A couple of weeks ago, I was at a conference speaking to some students on passion and success. It was one of my favorites because of the number of questions being asked by the students. How often do we usually have those talks where the open forum isn’t dead air?
One of my favorite questions was one that we hear often, so often that we often know what the answer usually is. One of the students asked me “How do you know if you’re already successful?”. Answers we usually hear include answers like “when you earn your first million” or “when you start your business and it can sustain itself”.
My answer wasn’t something that students nowadays hear a lot from motivational speakers and coaches.
“I know if I am successful when I can come home from work, hug my daughter and kiss my wife.”
How often do people define success only as career success? Today’s dictionaries will usually give us a definition for success like “
I like what Steve Murrell said, “We must refuse to sacrifice family at the altar or career success”. How many people do you know gain so much power and influence in the office place only to come home to kids who will not listen to them, or wives who only wait for your next pay check?
Yes, I understand how we all work to provide for our family, but there always comes a point that we should stop trying to earn more, get more promotions when we know we can’t spend that much time with our kids anymore.
Ralph Waldo Emerson, a true leader and a successful one, once said, “A true man’s wealth is his health”. The more we grow in our careers, the more we should grow in our health. Many of the people I look up to today are people who achieve so much with the time they have yet still keep time to stay healthy. People like Ferdie Cabiling and Joey Bonifacio, these men really know how to be successful. Not only with career, but also with their health.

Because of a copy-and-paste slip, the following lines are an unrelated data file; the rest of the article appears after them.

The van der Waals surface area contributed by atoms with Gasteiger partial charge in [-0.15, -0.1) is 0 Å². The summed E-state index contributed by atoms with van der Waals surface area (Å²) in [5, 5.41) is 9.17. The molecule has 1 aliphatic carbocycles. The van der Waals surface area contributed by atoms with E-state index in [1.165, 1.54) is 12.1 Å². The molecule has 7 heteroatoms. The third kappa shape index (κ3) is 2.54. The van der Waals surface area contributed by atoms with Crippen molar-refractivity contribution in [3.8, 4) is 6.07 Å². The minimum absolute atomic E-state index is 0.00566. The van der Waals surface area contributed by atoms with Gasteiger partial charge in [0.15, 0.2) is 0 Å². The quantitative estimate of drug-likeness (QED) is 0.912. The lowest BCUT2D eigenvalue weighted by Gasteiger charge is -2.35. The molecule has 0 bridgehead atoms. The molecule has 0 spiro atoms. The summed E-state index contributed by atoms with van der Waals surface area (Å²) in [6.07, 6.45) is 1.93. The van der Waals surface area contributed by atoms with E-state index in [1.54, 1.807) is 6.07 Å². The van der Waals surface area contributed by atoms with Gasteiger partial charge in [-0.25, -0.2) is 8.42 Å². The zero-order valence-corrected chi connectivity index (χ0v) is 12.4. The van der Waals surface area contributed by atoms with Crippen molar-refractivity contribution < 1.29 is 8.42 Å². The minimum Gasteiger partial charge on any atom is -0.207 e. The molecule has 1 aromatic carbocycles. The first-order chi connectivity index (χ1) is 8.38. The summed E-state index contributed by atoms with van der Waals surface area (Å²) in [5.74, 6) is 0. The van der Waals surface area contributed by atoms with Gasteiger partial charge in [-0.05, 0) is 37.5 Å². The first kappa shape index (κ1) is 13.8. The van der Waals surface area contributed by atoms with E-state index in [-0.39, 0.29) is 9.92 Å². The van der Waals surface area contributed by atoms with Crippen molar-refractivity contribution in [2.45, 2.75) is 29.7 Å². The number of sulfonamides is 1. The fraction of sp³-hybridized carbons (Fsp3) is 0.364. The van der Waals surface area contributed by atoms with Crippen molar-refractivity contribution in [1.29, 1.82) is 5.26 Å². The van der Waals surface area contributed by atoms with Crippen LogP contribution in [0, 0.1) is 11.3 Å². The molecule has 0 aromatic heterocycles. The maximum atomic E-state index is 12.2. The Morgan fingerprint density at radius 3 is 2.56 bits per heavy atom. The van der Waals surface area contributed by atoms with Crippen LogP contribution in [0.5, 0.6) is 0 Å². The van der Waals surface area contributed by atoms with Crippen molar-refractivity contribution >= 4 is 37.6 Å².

It’s common for people to want to be millionaires by 40, but how many aspire to be illness-free at 60?
Did you know that you can be both a success and failure in the work place? I came this nice graphic showing the difference between a boss and a coach.
Everyone wants to be a coach, not a boss. The biggest difference between a boss and coach is their value for relationships. Bosses will always value results over relationships, coaches value relationships and people over results.
Don’t get me wrong, I’m not telling you to forget about sales targets, production quotas and company numbers. It would be interesting to know however that as we value and trust people more, they get a better feel and ownership of work, and we in turn become more excellent and successful in the workplace.
This might not go for every situation, but more often than not, work will not always equate to the impact you want. I have a friend, whom I like to talk a lot about. His name is DJ Ong. DJ is, well, a DJ and he produces music. However he doesn’t do it for a living. He’s actually a writer.
But everytime he gets the chance he makes music, and boy does he make great music! It’s the way he impacts community. But he never gives it up just to become a better writer. He always finds a balance between both.
It’s great that we can be effective and successful in our careers. By all means, let’s all want to hustle more and build more companies, get better raises, climb that corporate ladder. But remember that career success is not the only true measure of success as a whole.